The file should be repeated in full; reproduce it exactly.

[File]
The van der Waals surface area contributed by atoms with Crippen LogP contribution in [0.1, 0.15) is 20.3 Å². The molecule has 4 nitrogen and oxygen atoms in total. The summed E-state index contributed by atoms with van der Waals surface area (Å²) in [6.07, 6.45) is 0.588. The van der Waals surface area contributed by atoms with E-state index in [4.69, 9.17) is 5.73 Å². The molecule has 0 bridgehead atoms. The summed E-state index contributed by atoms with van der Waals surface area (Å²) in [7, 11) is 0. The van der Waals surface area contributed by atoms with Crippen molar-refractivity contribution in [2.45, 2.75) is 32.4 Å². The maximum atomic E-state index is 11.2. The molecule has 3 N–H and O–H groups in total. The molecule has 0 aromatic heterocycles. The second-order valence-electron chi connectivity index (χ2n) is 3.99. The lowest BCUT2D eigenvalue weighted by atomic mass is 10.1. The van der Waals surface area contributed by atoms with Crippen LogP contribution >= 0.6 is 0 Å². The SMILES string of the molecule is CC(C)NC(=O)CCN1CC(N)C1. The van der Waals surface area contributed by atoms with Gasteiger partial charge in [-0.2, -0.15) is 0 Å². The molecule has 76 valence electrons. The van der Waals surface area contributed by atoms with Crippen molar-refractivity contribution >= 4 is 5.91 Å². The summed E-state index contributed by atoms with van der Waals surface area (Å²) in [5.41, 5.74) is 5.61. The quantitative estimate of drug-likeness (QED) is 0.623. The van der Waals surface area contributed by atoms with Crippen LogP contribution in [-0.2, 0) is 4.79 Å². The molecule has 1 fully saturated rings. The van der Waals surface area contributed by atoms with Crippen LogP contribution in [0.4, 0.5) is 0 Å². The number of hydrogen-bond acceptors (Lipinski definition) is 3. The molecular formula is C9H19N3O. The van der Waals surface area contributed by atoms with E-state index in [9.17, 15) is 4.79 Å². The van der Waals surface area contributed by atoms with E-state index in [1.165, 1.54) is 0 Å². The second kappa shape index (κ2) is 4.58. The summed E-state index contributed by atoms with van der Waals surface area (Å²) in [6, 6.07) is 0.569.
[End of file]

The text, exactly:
The van der Waals surface area contributed by atoms with Crippen LogP contribution in [0.1, 0.15) is 20.3 Å². The molecule has 4 nitrogen and oxygen atoms in total. The summed E-state index contributed by atoms with van der Waals surface area (Å²) in [6.07, 6.45) is 0.588. The van der Waals surface area contributed by atoms with E-state index in [4.69, 9.17) is 5.73 Å². The molecule has 0 bridgehead atoms. The summed E-state index contributed by atoms with van der Waals surface area (Å²) in [7, 11) is 0. The van der Waals surface area contributed by atoms with Crippen molar-refractivity contribution in [2.45, 2.75) is 32.4 Å². The maximum atomic E-state index is 11.2. The molecule has 3 N–H and O–H groups in total. The molecule has 0 aromatic heterocycles. The second-order valence-electron chi connectivity index (χ2n) is 3.99. The lowest BCUT2D eigenvalue weighted by atomic mass is 10.1. The van der Waals surface area contributed by atoms with Crippen LogP contribution >= 0.6 is 0 Å². The SMILES string of the molecule is CC(C)NC(=O)CCN1CC(N)C1. The van der Waals surface area contributed by atoms with Gasteiger partial charge in [-0.2, -0.15) is 0 Å². The molecule has 76 valence electrons. The van der Waals surface area contributed by atoms with Crippen molar-refractivity contribution >= 4 is 5.91 Å². The summed E-state index contributed by atoms with van der Waals surface area (Å²) in [5.41, 5.74) is 5.61. The quantitative estimate of drug-likeness (QED) is 0.623. The van der Waals surface area contributed by atoms with Crippen LogP contribution in [-0.2, 0) is 4.79 Å². The molecule has 1 fully saturated rings. The van der Waals surface area contributed by atoms with Crippen LogP contribution in [0.4, 0.5) is 0 Å². The number of hydrogen-bond acceptors (Lipinski definition) is 3. The molecular formula is C9H19N3O. The van der Waals surface area contributed by atoms with E-state index in [9.17, 15) is 4.79 Å². The van der Waals surface area contributed by atoms with E-state index in [1.165, 1.54) is 0 Å². The second kappa shape index (κ2) is 4.58. The summed E-state index contributed by atoms with van der Waals surface area (Å²) in [6, 6.07) is 0.569.